Irish executive at Brazilian meat giant JBS targeted by regulator

Regulator alleges Jeremiah O’Callaghan failed to question JBS managers about plea bargain

Brazil’s securities regulator has opened an investigation into the Cork-born head of investor relations at meat processing giant JBS, which has been engulfed by a corruption scandal in recent months.

The Brazilian authority, CVM, has accused Jeremiah O’Callaghan – known as Jerry and who has worked with JBS for two decades – of violating his duty to inform markets by not questioning JBS managers and controlling shareholders in relation to a plea bargain signed in May.

CVM also claims Mr O’Callaghan disclosed the deal in an inappropriate manner by not using a so-called material fact form, used to highlight important information from the company.

Mr O’Callaghan, who moved to Brazil in 1979, declined to comment when contacted by The Irish Times on Tuesday.

On May 17th, reports surfaced in Brazil that Wesley and Joesley Batista, the brothers who control JBS, admitted to a wide-ranging graft scheme and agreed to pay a substantial fine to avoid prison.

Created havoc

The news sent JBS shares plunging and created havoc in Brazil’s financial markets. JBS confirmed the deal late on May 18th in a regulatory filing signed by Mr O’Callaghan.

The scandal was followed by allegations that Joesley and Wesley Batista used inside information to trade stocks and currencies before their plea bargain was made public. Last month, they were both arrested and jailed.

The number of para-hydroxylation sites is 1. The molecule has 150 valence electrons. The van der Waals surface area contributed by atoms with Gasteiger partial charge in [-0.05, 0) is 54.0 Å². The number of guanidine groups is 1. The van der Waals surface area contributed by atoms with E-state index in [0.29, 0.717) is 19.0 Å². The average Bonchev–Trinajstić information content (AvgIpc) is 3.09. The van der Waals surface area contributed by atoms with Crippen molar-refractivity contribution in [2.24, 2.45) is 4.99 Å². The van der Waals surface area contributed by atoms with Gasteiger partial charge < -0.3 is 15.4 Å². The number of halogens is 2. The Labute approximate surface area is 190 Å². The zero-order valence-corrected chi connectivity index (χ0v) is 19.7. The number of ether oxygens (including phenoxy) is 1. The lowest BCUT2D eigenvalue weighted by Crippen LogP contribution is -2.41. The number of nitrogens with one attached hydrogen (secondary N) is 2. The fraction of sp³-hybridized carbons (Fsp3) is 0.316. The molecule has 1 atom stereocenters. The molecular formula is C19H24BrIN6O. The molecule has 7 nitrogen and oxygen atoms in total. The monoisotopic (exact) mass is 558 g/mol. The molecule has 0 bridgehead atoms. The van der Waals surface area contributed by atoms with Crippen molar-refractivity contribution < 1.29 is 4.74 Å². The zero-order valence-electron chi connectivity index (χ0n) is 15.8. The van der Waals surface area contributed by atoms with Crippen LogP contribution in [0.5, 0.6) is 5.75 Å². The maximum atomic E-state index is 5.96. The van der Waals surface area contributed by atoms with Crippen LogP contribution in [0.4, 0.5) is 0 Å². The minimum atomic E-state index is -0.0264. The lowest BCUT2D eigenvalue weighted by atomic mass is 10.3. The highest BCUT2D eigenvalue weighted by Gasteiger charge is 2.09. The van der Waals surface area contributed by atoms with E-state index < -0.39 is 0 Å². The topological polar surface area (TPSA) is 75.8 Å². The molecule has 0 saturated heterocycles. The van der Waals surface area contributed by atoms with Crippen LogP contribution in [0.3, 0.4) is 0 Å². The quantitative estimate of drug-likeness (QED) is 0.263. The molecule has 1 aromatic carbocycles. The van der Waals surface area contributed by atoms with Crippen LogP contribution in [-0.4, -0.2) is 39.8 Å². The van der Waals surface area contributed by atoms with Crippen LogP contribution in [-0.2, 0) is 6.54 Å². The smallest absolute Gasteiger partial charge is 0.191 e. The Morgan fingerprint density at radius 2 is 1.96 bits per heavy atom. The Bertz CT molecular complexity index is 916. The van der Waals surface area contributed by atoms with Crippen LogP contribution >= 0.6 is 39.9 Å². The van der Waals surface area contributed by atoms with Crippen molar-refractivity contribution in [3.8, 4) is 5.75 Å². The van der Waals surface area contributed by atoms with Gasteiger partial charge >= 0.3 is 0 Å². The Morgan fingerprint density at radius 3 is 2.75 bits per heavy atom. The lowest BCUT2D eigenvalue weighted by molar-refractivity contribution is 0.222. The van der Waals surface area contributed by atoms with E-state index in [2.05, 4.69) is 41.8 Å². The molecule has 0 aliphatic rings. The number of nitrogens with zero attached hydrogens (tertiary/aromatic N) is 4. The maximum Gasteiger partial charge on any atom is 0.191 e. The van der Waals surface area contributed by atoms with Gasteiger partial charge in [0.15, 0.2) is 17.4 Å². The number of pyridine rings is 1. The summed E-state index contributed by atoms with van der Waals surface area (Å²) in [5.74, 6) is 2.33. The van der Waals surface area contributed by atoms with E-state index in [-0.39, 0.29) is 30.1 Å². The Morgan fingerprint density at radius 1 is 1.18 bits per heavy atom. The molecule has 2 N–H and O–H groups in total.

JBS bought Northern Ireland based poultry group Moy Park two years ago for $1.5 billion (€1.3 billion). However, the Brazilian group was forced to put Moy Park back on the market in June to appease creditors and ratings firms after the value of its bonds tumbled in the wake of the news of the Batista's plea bargain.

Last month, JBS sold Moy Park to US-based chicken company Pilgrim’s Pride, in which the Brazilian group has an almost 78.5 per cent stake, for $1 billion.

Transfer of funds

The deal effectively amounts to a transfer of funds from the US to Brazil, where JBS has agreed to pay its banks 80 per cent of the proceeds of any asset sales.

Meanwhile, JBS decided last Friday to pull plans to float Pilgrim’s immediate parent, JBS Foods International. JBS Foods International had initially filed to go public last December and was planning to raise as much as $500 million.

JBS named its 84-year-old founder, Jose Batista Sobrinho, as chief executive, replacing his son, Wesley, as the latter remains in jail. The move to appoint the family patriarch to the top job has prompted opposition from the company's second-largest shareholder, Brazil's national development bank BNDES.

(Additional reporting: Bloomberg.)

Joe Brennan

Joe Brennan

Joe Brennan is Markets Correspondent of The Irish Times